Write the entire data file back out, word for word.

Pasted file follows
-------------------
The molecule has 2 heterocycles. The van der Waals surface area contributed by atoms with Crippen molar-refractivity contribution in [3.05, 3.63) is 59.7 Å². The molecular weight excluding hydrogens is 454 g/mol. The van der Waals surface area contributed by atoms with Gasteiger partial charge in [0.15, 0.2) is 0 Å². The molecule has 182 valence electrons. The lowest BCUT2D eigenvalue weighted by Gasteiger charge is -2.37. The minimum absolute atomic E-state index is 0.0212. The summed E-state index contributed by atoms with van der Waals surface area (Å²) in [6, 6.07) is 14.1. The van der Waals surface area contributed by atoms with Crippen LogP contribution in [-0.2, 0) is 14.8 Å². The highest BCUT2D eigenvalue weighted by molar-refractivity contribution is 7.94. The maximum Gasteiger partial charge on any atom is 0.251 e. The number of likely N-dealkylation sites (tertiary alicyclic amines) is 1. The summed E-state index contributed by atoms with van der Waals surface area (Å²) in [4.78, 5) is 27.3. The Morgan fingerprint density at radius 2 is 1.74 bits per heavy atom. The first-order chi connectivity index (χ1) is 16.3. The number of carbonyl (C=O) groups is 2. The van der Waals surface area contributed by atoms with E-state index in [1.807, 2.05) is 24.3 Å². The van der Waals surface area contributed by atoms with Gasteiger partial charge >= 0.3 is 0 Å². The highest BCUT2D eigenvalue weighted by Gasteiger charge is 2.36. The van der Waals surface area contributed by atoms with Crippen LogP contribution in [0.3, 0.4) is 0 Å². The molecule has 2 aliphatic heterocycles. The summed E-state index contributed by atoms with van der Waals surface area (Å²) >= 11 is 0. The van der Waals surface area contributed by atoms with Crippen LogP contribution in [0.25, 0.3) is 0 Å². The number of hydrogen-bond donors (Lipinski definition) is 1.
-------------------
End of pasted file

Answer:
The molecule has 2 heterocycles. The van der Waals surface area contributed by atoms with Crippen molar-refractivity contribution in [3.05, 3.63) is 59.7 Å². The molecular weight excluding hydrogens is 454 g/mol. The van der Waals surface area contributed by atoms with Gasteiger partial charge in [0.15, 0.2) is 0 Å². The molecule has 182 valence electrons. The lowest BCUT2D eigenvalue weighted by Gasteiger charge is -2.37. The minimum absolute atomic E-state index is 0.0212. The summed E-state index contributed by atoms with van der Waals surface area (Å²) in [6, 6.07) is 14.1. The van der Waals surface area contributed by atoms with Crippen LogP contribution in [-0.2, 0) is 14.8 Å². The highest BCUT2D eigenvalue weighted by molar-refractivity contribution is 7.94. The maximum Gasteiger partial charge on any atom is 0.251 e. The number of likely N-dealkylation sites (tertiary alicyclic amines) is 1. The summed E-state index contributed by atoms with van der Waals surface area (Å²) in [4.78, 5) is 27.3. The Morgan fingerprint density at radius 2 is 1.74 bits per heavy atom. The first-order chi connectivity index (χ1) is 16.3. The number of carbonyl (C=O) groups is 2. The van der Waals surface area contributed by atoms with E-state index in [1.807, 2.05) is 24.3 Å². The van der Waals surface area contributed by atoms with Gasteiger partial charge >= 0.3 is 0 Å². The highest BCUT2D eigenvalue weighted by Gasteiger charge is 2.36. The van der Waals surface area contributed by atoms with Crippen LogP contribution in [0.3, 0.4) is 0 Å². The molecule has 2 aliphatic heterocycles. The summed E-state index contributed by atoms with van der Waals surface area (Å²) >= 11 is 0. The van der Waals surface area contributed by atoms with Crippen LogP contribution in [0.25, 0.3) is 0 Å². The number of hydrogen-bond donors (Lipinski definition) is 1.